Posted by Matthijs Kool and Frank van Steenbergen
October 24, 2013
To locate a well, water diviners have been used since time immemorial. They may have different shapes: a forked branch, a pair of metal rods or, as found in parts of Asia, an empty coconut shell filled with water.
While walking around with these devices, an unexplainable pull makes them move and point to a source of groundwater. Superstition or traditional knowledge? Fact is that Queen Elisabeth I of England in the sixteenth century recruited skilled German water diviners to locate wells and mines. Also in the dry area of Balochistan (Pakistan) a good water diviner may be paid up to USD 5000 to site a well (of course, if drilling fails a much larger amount of money is foregone). Good well diviners can tell the depth of the water table very accurately, and estimate the groundwater flow. In Germany (of course) high precision divining equipment is made.
Intriguingly, water divining never took off in Africa. The practice is by and large unknown there. Perhaps one reason is that there is an alternative – finding water with trees. In the dry season, rural people in Meatu in rural Tanzania find water in the dry river bed by digging a hand dug well under the shadow of the Mukuyu tree (Ficus Malatocapra). The tree grows along the dry river bed and reaches its roots into the water-table in order to survive drought. People estimate how deep they have to dig by determining the depth of the tree’s tap root (see picutres).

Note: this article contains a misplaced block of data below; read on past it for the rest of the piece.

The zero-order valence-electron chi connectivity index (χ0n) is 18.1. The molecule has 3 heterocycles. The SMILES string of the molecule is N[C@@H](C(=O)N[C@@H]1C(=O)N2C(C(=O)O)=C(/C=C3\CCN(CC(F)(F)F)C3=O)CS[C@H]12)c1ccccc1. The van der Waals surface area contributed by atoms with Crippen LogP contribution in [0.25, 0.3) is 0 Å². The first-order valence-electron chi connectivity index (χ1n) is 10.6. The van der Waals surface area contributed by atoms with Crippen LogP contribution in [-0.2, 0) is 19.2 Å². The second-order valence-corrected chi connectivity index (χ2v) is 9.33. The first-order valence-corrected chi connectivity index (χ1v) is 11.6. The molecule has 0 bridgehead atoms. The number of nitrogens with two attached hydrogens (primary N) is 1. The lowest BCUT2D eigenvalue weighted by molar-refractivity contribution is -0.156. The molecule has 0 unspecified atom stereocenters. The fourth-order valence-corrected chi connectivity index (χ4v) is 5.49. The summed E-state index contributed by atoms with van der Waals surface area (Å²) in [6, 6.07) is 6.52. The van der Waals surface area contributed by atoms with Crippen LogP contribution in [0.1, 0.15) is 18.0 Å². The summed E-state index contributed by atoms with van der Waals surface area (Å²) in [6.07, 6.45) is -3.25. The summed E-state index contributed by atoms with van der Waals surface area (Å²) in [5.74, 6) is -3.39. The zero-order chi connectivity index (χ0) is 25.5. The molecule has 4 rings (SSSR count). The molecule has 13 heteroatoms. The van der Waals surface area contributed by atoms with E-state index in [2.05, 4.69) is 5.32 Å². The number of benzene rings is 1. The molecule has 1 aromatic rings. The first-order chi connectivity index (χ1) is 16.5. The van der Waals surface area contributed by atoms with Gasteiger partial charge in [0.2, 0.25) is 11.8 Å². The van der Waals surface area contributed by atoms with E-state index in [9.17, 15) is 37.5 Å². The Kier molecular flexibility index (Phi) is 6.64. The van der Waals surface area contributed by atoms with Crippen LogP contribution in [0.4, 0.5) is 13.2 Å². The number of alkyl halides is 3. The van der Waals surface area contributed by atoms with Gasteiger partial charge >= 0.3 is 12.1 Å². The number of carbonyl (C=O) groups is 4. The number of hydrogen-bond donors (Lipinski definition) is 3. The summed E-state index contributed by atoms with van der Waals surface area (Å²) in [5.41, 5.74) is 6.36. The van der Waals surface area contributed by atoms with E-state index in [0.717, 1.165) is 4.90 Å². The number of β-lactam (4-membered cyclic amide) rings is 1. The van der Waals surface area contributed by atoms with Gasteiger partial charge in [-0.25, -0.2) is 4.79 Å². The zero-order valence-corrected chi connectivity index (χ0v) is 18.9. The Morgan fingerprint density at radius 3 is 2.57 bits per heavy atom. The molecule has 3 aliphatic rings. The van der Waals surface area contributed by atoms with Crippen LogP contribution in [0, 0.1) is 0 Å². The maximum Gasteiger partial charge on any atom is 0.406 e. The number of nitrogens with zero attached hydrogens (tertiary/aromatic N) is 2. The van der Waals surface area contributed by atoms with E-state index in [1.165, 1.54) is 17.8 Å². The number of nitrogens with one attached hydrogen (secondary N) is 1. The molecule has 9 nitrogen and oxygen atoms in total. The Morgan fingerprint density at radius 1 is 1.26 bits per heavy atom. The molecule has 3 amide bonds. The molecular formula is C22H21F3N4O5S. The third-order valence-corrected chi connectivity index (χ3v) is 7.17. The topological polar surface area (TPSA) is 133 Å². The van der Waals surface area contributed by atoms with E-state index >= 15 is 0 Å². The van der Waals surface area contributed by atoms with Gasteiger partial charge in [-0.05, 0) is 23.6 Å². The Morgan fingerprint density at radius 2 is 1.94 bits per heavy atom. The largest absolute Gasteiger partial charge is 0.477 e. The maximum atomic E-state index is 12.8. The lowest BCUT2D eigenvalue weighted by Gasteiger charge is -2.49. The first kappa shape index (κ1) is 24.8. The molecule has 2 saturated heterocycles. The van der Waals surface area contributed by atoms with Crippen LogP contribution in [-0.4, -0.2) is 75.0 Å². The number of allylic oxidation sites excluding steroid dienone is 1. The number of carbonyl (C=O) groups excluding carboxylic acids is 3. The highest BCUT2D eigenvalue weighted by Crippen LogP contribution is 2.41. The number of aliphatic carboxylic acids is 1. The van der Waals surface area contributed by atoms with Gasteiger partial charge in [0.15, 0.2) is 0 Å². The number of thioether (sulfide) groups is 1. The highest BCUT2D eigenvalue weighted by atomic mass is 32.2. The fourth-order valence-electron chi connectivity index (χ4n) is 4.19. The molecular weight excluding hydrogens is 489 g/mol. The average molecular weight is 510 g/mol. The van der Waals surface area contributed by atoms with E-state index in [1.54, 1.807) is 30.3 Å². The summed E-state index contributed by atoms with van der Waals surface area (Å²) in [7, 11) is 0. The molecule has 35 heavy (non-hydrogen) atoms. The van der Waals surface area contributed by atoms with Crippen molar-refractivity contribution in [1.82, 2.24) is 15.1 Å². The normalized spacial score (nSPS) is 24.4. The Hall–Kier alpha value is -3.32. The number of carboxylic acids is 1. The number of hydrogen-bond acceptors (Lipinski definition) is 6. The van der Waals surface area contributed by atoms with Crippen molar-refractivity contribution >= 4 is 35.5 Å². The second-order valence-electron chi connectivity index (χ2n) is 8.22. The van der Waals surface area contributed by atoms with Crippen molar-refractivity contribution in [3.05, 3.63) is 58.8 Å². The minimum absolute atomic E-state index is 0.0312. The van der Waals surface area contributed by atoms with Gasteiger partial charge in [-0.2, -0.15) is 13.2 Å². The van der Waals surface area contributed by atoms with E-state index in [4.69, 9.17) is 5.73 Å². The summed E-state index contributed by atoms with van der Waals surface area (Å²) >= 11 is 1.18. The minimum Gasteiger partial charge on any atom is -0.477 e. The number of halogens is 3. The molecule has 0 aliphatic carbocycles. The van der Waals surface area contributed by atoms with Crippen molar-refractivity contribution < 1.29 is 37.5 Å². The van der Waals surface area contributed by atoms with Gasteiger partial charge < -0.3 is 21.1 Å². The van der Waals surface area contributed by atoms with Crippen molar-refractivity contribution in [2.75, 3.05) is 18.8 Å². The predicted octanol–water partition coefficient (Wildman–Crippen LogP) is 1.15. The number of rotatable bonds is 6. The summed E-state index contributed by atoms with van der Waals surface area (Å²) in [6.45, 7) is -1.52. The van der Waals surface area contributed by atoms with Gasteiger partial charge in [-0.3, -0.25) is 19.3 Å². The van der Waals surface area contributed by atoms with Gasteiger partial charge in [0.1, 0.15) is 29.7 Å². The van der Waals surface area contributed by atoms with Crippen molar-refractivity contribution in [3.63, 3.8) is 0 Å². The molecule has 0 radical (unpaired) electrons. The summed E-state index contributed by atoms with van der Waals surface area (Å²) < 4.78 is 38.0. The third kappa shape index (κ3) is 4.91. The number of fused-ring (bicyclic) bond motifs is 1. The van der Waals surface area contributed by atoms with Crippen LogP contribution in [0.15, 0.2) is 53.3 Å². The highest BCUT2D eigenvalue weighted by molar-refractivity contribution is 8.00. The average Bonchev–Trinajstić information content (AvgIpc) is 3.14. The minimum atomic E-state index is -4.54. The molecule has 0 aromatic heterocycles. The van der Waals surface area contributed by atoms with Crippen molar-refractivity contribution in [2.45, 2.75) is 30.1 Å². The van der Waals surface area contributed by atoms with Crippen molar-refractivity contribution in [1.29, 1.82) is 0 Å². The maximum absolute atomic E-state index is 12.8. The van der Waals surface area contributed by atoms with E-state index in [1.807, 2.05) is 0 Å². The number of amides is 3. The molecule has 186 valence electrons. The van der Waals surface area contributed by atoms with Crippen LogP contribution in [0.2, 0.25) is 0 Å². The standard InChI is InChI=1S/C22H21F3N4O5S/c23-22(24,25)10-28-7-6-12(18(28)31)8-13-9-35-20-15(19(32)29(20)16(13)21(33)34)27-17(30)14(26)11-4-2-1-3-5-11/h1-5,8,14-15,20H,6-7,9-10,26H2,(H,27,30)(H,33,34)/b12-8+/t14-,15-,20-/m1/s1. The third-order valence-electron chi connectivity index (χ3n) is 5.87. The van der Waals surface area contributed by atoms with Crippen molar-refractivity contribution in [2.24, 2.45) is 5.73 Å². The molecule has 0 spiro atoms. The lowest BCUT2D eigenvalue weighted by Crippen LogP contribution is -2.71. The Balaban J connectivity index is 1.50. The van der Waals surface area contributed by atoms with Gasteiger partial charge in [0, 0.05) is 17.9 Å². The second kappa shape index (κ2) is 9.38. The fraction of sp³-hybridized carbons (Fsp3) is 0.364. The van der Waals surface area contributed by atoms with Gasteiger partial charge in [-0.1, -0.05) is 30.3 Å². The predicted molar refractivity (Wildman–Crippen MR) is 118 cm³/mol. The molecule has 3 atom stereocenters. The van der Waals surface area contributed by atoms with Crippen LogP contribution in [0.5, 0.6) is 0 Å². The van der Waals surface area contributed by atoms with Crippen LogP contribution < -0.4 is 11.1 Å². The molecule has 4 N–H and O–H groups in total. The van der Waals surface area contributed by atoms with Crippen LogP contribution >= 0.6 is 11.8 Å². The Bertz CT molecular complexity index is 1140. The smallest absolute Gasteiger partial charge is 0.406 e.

There is some science to this local practice too. According to Nissen-Petersen (2006): “A rule of thumb states that the tap root of a tree has a depth equal to about 3/4 of the height of the tree. The height of a tree can be found by measuring the length of the shadow the tree is casting on the ground and comparing it with the length of the shadow of a stick 100 centimeters long. The two measurements should be taken in the sunshine of early morning or late afternoon when the shadows are longest.” For example: If the stick’s shadow is 80 cm long, the ratio is 100/80 = 5/4. If the tree’s shadow is 12m long, then the tree is: 12 m x 5/4= 15m high and the tap root and water level is at: 15m x 3/4 = 11.25 m depth.
It is not only the Mukuyu tree that is used for finding groundwater. Following is a list of water indicating vegetation and trees in East Africa:
The question is why use trees and not water diviners for well siting in Africa. The reason is probably that Africa does not have such a history of deep well development as Asia. Most wells in Africa are relatively shallow and can be found with trees. The use of groundwater, especially shallow groundwater, is catching up fast in Africa. In fact, this has formed the basis of how some thriving local economies have come into being – such as the Fadama in Nigeria or Tigray in Ethiopia. More is expected to follow.
Sometimes there are false and distorted messages, such as the recent euphoria on the big groundwater bubble in Turkana Region in Kenya which turned out to be premature. Such small distortions notwithstanding, the potential of shallow groundwater in Africa to contribute to global food security is undeniable.